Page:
Among them, the work highlights that SARS-CoV-2 could recombine with other coronaviruses in the lesser asian yellow bat (Scotophilus kuhlii) – little studied – of which a large number of interactions are predicted (48). The results also involve the sea ​​urchin (Erinaceus europaeus), to the european rabbit (Oryctolagus cuniculus) and to domestic cat (Felis catus) as potential guests. The hedgehog and the rabbit already were from other betacoronaviruses.

They are joined by chimpanzee (Pan troglodytes) and the african green monkey (Chlorocebus aethiops), just like him dromedary (Camelus dromedaries) and the domestic pig (Sus scrofa), which has the highest number of associations with other coronaviruses, as predicted by the model.

“It is important to note that recombination occurs over longer periods of time, compared to mutations, which are distinct phenomena. This means that it presents a risk in the medium or long term ”, Wardeh tells SINC. But despite identifying probable recombinations, “we do not want to draw excessively negative attention to these animals, since recombination may not necessarily occur in them,” he says.

Improve surveillance

The research team approached the problem as if it were a puzzle. “We identify key factors from the side of the mammals such as the phylogenetic or evolutionary distance to know hosts of each coronavirus, the diet, or the type of habitat in which it lives, even the relationships with known hosts ”, the researcher emphasizes.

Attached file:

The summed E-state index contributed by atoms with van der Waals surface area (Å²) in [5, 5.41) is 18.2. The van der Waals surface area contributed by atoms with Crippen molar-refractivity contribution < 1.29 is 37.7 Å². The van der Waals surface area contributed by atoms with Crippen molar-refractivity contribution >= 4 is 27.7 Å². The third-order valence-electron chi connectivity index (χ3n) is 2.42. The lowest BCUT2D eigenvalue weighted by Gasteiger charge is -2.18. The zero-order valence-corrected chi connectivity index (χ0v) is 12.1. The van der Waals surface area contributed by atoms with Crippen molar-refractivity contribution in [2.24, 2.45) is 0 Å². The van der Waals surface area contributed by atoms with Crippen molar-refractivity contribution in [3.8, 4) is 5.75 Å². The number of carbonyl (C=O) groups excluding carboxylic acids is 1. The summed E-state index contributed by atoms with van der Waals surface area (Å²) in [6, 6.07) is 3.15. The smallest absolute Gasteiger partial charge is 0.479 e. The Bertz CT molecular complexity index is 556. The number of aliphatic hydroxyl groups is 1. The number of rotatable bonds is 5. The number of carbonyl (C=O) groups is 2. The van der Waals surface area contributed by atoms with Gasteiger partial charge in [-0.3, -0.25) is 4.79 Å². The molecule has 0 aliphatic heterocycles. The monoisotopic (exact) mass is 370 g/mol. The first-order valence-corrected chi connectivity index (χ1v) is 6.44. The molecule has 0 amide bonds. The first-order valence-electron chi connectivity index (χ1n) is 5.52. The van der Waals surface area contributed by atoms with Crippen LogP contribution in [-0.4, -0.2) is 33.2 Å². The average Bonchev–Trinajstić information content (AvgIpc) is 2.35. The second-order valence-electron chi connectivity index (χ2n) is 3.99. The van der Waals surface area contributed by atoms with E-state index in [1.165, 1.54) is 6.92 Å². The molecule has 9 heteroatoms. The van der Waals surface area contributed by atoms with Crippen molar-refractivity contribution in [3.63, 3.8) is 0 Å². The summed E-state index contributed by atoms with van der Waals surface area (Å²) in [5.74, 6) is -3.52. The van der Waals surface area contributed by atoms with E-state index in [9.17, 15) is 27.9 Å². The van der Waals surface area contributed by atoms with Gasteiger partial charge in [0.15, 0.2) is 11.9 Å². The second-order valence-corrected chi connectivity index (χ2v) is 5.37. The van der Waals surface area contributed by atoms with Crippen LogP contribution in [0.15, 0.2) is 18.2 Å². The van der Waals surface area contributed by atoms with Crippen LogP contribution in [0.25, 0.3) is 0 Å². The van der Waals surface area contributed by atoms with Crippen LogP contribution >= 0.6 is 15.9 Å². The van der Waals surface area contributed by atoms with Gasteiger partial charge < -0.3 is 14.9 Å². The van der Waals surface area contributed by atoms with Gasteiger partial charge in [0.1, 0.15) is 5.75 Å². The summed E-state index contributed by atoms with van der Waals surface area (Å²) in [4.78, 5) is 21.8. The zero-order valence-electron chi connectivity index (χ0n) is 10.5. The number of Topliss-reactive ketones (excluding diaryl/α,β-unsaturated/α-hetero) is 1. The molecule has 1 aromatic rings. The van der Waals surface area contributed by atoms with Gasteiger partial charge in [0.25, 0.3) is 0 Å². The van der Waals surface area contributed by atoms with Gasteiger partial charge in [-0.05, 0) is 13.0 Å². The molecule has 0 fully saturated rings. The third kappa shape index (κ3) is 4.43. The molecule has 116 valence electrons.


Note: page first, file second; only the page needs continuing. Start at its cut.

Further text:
From the point of view of virus, the scientists used genome sequences, their “secondary structure,” and the frequency (or biases) of combinations of the bases (or letters) in the virus genome. The last side of the puzzle was the complex connections that already existed between coronavirus and mammals.

“Once we identify those factors, we quantify them by producing a probability for each possible combination between virus and host, and then finally we combine those scores using an ‘ensemble algorithm’ to produce final predictions,” Wardeh says.

However, there are certain limitations in the study because only coronaviruses for which he had access to the full genome were included. “Our results are based on limited data on coronavirus genomes, known host species, and virus-host associations. There are study biases for certain animal species, which present uncertainty in the predictions ”, suggests the researcher.

In this sense, the scientist explains that it has not yet been possible to include the birds in their analyzes. “Many of them harbor gammacoronaviruses and share them with some mammals. At present, we are working to include birds, in order to better estimate the potential for recombination with these viruses, ”says Wardeh.

With the results already obtained, the team indicates that the work could help direct the surveillance programs to discover future strains of coronavirus before they spread to humans, “which gives us an advantage to fight them,” the scientist tells SINC. The study thus allows prioritize on the species most likely to become hosts.

The next step in the investigation will be to add a geographic estimate. “This will allow us to consider where – within the geographic distribution area – a host species is most at risk and, therefore, will focus surveillance on both the what and where,” he concludes.